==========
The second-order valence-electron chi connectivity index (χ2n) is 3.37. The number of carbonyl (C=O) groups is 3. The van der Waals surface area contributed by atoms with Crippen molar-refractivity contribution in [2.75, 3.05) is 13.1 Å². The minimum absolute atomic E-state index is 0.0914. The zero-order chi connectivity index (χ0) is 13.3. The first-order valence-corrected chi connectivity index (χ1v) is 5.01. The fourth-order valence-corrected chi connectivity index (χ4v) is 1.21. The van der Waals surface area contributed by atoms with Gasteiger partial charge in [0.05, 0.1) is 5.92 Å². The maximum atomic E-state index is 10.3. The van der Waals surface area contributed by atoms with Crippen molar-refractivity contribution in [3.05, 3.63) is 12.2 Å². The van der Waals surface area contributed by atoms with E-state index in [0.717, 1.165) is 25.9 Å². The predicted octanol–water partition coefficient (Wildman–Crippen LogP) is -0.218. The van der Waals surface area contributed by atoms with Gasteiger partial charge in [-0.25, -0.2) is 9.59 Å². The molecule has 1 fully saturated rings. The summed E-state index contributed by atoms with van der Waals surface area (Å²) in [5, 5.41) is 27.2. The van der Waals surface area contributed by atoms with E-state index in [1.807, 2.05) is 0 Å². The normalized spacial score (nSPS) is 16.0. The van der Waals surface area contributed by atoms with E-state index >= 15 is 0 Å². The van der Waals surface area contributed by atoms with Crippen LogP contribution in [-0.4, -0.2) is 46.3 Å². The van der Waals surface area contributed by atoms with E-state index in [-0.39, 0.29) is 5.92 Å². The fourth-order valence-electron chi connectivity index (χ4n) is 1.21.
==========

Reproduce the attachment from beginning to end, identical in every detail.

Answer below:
The second-order valence-electron chi connectivity index (χ2n) is 3.37. The number of carbonyl (C=O) groups is 3. The van der Waals surface area contributed by atoms with Crippen molar-refractivity contribution in [2.75, 3.05) is 13.1 Å². The minimum absolute atomic E-state index is 0.0914. The zero-order chi connectivity index (χ0) is 13.3. The first-order valence-corrected chi connectivity index (χ1v) is 5.01. The fourth-order valence-corrected chi connectivity index (χ4v) is 1.21. The van der Waals surface area contributed by atoms with Gasteiger partial charge in [0.05, 0.1) is 5.92 Å². The maximum atomic E-state index is 10.3. The van der Waals surface area contributed by atoms with Crippen molar-refractivity contribution in [3.05, 3.63) is 12.2 Å². The van der Waals surface area contributed by atoms with E-state index in [0.717, 1.165) is 25.9 Å². The predicted octanol–water partition coefficient (Wildman–Crippen LogP) is -0.218. The van der Waals surface area contributed by atoms with Gasteiger partial charge in [-0.25, -0.2) is 9.59 Å². The molecule has 1 fully saturated rings. The summed E-state index contributed by atoms with van der Waals surface area (Å²) in [5, 5.41) is 27.2. The van der Waals surface area contributed by atoms with E-state index in [1.807, 2.05) is 0 Å². The normalized spacial score (nSPS) is 16.0. The van der Waals surface area contributed by atoms with E-state index >= 15 is 0 Å². The van der Waals surface area contributed by atoms with Crippen LogP contribution in [-0.4, -0.2) is 46.3 Å². The van der Waals surface area contributed by atoms with E-state index in [-0.39, 0.29) is 5.92 Å². The fourth-order valence-electron chi connectivity index (χ4n) is 1.21.